The Pentagon outlined its plan to reorganize its acquisition, technology, and logistics organization in a new report presented to Congress on Tuesday, emphasizing the importance of quickly getting capabilities to the warfighters at an affordable cost. “The weapons systems and capabilities that the department delivers to the warfighter are in many respects the envy of other nations’ fighting forces. However, the current pace at which we develop advanced warfighting capability is being eclipsed by those nations that pose the greatest threat to our security,” reads the executive summary. “Additionally, the increasing cost of our major weapon systems has placed at risk our ability to acquire and sustain these systems at sufficient levels.” Read the full story by Amy McCullough.
Trump Signs Sanctions Bill Despite Reservations
President Donald Trump on Wednesday signed a bill imposing new sanctions on Russia for its alleged meddling in the US presidential election, though he called the legislation “seriously flawed” in a statement released the same day. The “Countering America’s Adversaries Through Sanctions Act” also imposes new sanctions on North Korea and Iran for their weapons programs and limits the President’s ability to negotiate sanctions without congressional approval. Trump said he has worked with Congress to “make this bill better,” though he said it “remains seriously flawed—particularly because it encroaches on the executive branch’s authority to negotiate.” However, he said he signed the bill “for the sake of national unity,” noting he hopes to continue improving cooperation between the US and Russia. House Speaker Paul Ryan (R-Wisc.) said in a statement, “Today, the United States sent a powerful message to our adversaries that they will be held accountable for their actions. These sanctions directly target the destructive activities of Iran, Russia, and North Korea. We will continue to use every instrument of American power to defend this nation and the people we serve.” —Amy McCullough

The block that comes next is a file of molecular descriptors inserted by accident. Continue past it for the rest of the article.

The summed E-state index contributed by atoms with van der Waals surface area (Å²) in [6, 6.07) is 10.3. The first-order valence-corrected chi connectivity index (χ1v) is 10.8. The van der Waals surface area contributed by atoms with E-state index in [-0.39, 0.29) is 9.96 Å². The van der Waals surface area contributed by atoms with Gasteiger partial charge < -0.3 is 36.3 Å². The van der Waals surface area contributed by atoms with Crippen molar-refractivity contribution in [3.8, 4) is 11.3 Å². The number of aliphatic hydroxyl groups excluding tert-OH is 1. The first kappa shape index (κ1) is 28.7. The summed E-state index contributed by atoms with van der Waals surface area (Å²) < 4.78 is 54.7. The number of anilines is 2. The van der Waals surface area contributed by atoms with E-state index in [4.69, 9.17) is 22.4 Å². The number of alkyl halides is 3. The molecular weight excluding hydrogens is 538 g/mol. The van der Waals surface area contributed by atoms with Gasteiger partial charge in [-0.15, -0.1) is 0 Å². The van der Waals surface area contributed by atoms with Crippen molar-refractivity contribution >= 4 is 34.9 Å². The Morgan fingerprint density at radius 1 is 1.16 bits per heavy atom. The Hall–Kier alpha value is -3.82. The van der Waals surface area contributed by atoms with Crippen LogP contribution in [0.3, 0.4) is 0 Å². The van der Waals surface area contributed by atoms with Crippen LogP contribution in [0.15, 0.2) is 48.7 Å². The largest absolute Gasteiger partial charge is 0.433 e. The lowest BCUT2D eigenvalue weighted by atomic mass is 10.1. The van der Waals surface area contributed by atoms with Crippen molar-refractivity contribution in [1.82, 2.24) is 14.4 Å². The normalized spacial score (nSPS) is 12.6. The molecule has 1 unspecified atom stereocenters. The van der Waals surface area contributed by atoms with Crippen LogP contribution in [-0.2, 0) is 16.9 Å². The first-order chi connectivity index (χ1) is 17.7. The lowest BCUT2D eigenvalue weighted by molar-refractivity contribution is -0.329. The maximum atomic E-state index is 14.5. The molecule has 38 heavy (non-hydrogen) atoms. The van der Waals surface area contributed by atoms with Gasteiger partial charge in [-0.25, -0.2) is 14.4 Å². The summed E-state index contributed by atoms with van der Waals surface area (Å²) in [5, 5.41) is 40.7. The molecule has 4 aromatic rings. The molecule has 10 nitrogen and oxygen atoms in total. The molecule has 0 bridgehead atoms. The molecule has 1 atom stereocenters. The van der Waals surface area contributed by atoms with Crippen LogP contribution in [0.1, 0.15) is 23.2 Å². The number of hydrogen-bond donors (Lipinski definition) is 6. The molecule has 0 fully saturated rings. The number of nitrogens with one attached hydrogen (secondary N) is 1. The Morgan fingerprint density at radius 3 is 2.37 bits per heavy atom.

Afghan Air Force Requests Full Responsibility for A-29 Flightline Work
The Afghan Air Force recently requested the full responsibility for maintaining A-29 Super Tucanos on the three flightlines where the close air support aircraft operate. It is a major step in the growth of the AAF, but major work lies ahead. Read the full report by Brian Everstine.
—The Air Force is offering high year of tenure extensions between 12 and 24 months to Active Duty senior airmen through master sergeants in select shortage Air Force Special Codes as it looks to “retain experience and enhance mission effectiveness and readiness:” USAF release.
—C-5A, tail number 0448, recently flew from Westover ARB, Mass., to the boneyard at Davis-Monthan AFB, Ariz., where it will retire. The aircraft was one of three A-models left in the Air Force and the last to go to the boneyard. The other two will be flown to museums at Wright-Patterson AFB, Ohio, and Travis AFB, Calif., later this summer: Westover release.
—Preliminary construction has started on a $350 million Lockheed Martin facility, dubbed the Gateway Center, which will produce next-generation satellites. The facility will be located near Denver and is slated for completion in 2020: Lockheed release.